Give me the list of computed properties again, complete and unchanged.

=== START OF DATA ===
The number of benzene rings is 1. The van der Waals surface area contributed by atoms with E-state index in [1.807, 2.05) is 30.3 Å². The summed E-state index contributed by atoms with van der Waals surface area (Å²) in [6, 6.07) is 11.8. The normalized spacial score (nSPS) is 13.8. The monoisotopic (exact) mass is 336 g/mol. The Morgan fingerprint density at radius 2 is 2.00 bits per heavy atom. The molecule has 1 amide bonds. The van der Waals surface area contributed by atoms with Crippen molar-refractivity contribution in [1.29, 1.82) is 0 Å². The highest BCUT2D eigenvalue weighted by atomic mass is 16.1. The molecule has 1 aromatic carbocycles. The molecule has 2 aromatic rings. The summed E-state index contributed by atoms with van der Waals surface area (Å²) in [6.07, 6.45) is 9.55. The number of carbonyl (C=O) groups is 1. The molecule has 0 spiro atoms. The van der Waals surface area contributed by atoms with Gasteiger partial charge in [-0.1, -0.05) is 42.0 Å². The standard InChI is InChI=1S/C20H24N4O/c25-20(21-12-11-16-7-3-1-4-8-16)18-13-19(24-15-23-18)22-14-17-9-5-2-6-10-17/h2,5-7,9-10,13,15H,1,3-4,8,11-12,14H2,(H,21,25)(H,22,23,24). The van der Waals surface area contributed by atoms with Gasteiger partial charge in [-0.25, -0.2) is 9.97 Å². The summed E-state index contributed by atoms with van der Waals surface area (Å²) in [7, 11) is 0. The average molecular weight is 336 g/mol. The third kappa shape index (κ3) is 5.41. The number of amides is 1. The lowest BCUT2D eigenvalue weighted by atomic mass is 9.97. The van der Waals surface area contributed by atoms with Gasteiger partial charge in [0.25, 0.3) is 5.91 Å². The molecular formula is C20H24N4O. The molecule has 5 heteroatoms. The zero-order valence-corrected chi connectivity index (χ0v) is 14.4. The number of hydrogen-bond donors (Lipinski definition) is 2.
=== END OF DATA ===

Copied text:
The number of benzene rings is 1. The van der Waals surface area contributed by atoms with E-state index in [1.807, 2.05) is 30.3 Å². The summed E-state index contributed by atoms with van der Waals surface area (Å²) in [6, 6.07) is 11.8. The normalized spacial score (nSPS) is 13.8. The monoisotopic (exact) mass is 336 g/mol. The Morgan fingerprint density at radius 2 is 2.00 bits per heavy atom. The molecule has 1 amide bonds. The van der Waals surface area contributed by atoms with Crippen molar-refractivity contribution in [1.29, 1.82) is 0 Å². The highest BCUT2D eigenvalue weighted by atomic mass is 16.1. The molecule has 1 aromatic carbocycles. The molecule has 2 aromatic rings. The summed E-state index contributed by atoms with van der Waals surface area (Å²) in [6.07, 6.45) is 9.55. The number of carbonyl (C=O) groups is 1. The molecule has 0 spiro atoms. The van der Waals surface area contributed by atoms with Gasteiger partial charge in [-0.1, -0.05) is 42.0 Å². The standard InChI is InChI=1S/C20H24N4O/c25-20(21-12-11-16-7-3-1-4-8-16)18-13-19(24-15-23-18)22-14-17-9-5-2-6-10-17/h2,5-7,9-10,13,15H,1,3-4,8,11-12,14H2,(H,21,25)(H,22,23,24). The van der Waals surface area contributed by atoms with Gasteiger partial charge in [-0.25, -0.2) is 9.97 Å². The summed E-state index contributed by atoms with van der Waals surface area (Å²) in [7, 11) is 0. The average molecular weight is 336 g/mol. The third kappa shape index (κ3) is 5.41. The number of amides is 1. The lowest BCUT2D eigenvalue weighted by atomic mass is 9.97. The van der Waals surface area contributed by atoms with Gasteiger partial charge in [0.25, 0.3) is 5.91 Å². The molecular formula is C20H24N4O. The molecule has 5 heteroatoms. The zero-order valence-corrected chi connectivity index (χ0v) is 14.4. The number of hydrogen-bond donors (Lipinski definition) is 2.